Friday, 30 May 2008

Wine in a (peli)can

Last week was the London International Wine Fair and what a fair! I love going to this event. Checking out all the new products, finding new wines, revisting old favorites, talking to producers  or just admiring the sleek bottles, artfully arranged, sparkling under the Excel Center lights. Walking into that place, I felt like a kid in a candy store. Remember that scene in Willy Wonka and the Chocolate Factory when the kids are let loose in the candy garden? I know exactly how those kids felt.  I didn't know where to turn or which stand to go to first. It really can be a bit heart-stopping.

First stop was a Friui tasting seminar that I'd signed up for earlier in the week. Lately I've been really interested in  Italian wines so I thought this would be an interesting seminar. It would have been if the speaker didn't insist on speaking in a heavily accented dry monotone. The Friulis, from Northern Italy were mostly light and fruity with a striking tone of  minerality that I really enjoyed running thru all the samples we tasted. 

The most interesting thing that I came across from the show was the new brand Wild Pelican, wine in a can. According to their website, 

..."Our aim was to differentiate from the wine in cans already on the taking a consumer perspective...creating a brand that allows (them) to explore some of the best wines..." in the world. 

So far, so good. What's differentiates this brand from others, is that the wines are still, not sparkling. Caroline, the rep, gave me a couple of cans to take home and try. I have to admit, it's a bit unsettling to pop open a can of wine but once it's poured into the glass, you'd never know the difference. These are very well made wines. The first was a chenin blanc from S. Africa. Now, you know I'm not a big fan of S. African wines but this one was clean and clear, a lemon/hay color with a citrusy nose, crisp and fruity. If I didn't know it came from a can....

The next day I tried the rosé. This one was a vin de pays from the Languedoc. A grenache/syrah blend. I really liked this one. A lovely pale pink, light, refreshingly dry with a strawberries and cream nose and hints of redcurrant with a clean finish. I was afraid that it was going to be some sickly sweet strawberry juice but it was fab. I would definitely buy it if I saw it in the supermarket. 

The last one was  a tempranillo from Spain and here I was disappointed. This one lived up (or down) to what my expectations of what a wine in a can would taste like. It was slightly sweet, soft, a bit like alcoholic fruit juice. I struggled to finish the wine, even with food it's still got a long way to go.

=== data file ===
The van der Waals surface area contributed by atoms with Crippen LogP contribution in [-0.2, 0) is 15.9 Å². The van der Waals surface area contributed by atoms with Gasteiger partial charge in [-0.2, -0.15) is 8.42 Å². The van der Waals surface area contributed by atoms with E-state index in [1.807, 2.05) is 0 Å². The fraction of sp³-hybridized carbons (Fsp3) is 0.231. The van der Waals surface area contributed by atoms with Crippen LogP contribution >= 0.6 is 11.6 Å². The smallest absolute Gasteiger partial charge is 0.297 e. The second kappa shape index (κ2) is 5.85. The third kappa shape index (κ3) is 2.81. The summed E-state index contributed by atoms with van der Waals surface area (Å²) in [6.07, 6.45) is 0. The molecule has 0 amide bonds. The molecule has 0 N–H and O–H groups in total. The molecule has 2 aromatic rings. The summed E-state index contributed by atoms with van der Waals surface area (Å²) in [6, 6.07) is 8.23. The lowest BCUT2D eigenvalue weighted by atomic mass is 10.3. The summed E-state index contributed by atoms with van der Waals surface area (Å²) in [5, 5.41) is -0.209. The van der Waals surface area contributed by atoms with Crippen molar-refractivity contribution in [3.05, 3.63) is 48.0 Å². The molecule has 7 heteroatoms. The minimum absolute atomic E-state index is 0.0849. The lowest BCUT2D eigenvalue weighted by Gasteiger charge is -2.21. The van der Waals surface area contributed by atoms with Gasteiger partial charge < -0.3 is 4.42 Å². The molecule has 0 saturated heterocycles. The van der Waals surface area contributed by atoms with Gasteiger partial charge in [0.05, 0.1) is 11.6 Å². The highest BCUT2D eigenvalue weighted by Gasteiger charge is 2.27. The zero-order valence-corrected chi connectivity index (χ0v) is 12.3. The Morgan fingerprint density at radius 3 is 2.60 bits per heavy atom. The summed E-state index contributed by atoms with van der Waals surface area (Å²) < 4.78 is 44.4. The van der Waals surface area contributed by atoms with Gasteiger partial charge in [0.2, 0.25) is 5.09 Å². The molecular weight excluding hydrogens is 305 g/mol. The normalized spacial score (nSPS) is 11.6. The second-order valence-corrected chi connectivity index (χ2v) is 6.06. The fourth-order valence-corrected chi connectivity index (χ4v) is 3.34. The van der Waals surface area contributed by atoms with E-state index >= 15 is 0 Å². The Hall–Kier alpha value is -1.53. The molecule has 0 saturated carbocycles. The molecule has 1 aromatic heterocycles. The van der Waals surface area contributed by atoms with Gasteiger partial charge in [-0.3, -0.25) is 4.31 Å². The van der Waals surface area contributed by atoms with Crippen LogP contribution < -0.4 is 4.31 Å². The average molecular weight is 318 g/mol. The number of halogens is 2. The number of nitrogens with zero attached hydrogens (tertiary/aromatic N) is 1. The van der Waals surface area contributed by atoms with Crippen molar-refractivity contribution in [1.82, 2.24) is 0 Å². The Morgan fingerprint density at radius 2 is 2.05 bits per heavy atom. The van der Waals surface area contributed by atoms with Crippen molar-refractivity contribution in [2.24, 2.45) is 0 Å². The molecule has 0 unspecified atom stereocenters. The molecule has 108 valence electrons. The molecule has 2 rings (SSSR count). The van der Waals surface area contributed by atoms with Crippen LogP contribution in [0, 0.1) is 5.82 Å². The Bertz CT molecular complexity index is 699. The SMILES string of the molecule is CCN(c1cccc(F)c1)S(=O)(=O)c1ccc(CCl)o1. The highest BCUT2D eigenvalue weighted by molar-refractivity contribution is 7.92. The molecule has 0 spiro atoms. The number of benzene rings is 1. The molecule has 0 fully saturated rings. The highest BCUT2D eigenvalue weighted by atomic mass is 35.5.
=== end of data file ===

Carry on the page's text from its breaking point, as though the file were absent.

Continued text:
Overall, if you see Wild Pelican try it. I think these folks have got it, at least on the white and rose front. One word of advice though. If you do buy it, don't drink it directly from the can, there's something about aluminum against your lips while sipping wine that just doesn't feel right. But that could just be me. 


Friday, 16 May 2008

Ch. du L'engarran Rosé

One of my colleagues, Tom from Fulham, decided to organize a day out in Hyde Park for all off us slogging away in the London shops. Somebody brought a football and an American football but really I was just there for the wine. 

Even though the sun is still playing hide and seek with us, Wed. was a brilliantly sunny day and the Ch. du L'Engarran rosé that I brought was perfect for  a day out in the park. I really like these guys, or rather ladies. The Chateau is run by a feisty Frenchwoman, Francine and her two daughters. The Chateau has been seriously producing wine under Francine since the 60's  but since it is an AOC Coteaux du Languedoc, it's not as well known as it could be. 

So on to the rosé. I  used to be one of those wine snobs who wouldn't touch rosé but now that I've discovered dry rosé, I'm all for it, esp. the ones from Southern France. This particular one is a blend of granache and cinsault,  a pale, peachy salmon color which looks so inviting in the bottle and even more so in the glass. It's a dry, fruity glugger. I got raspberry, cherry and strawberry on the nose, following thru  with more of the same on the palate. This was a nicely balanced rose, refreshing and tasty and at the same time finishing off with a bit of a citrusy zing. We all agreed that it was a perfect summer wine, with or without food. I think if I'd had a tuna nicoise to go along with it, the day would have been perfect. 

Next week is the International London Wine Fair. I can't wait!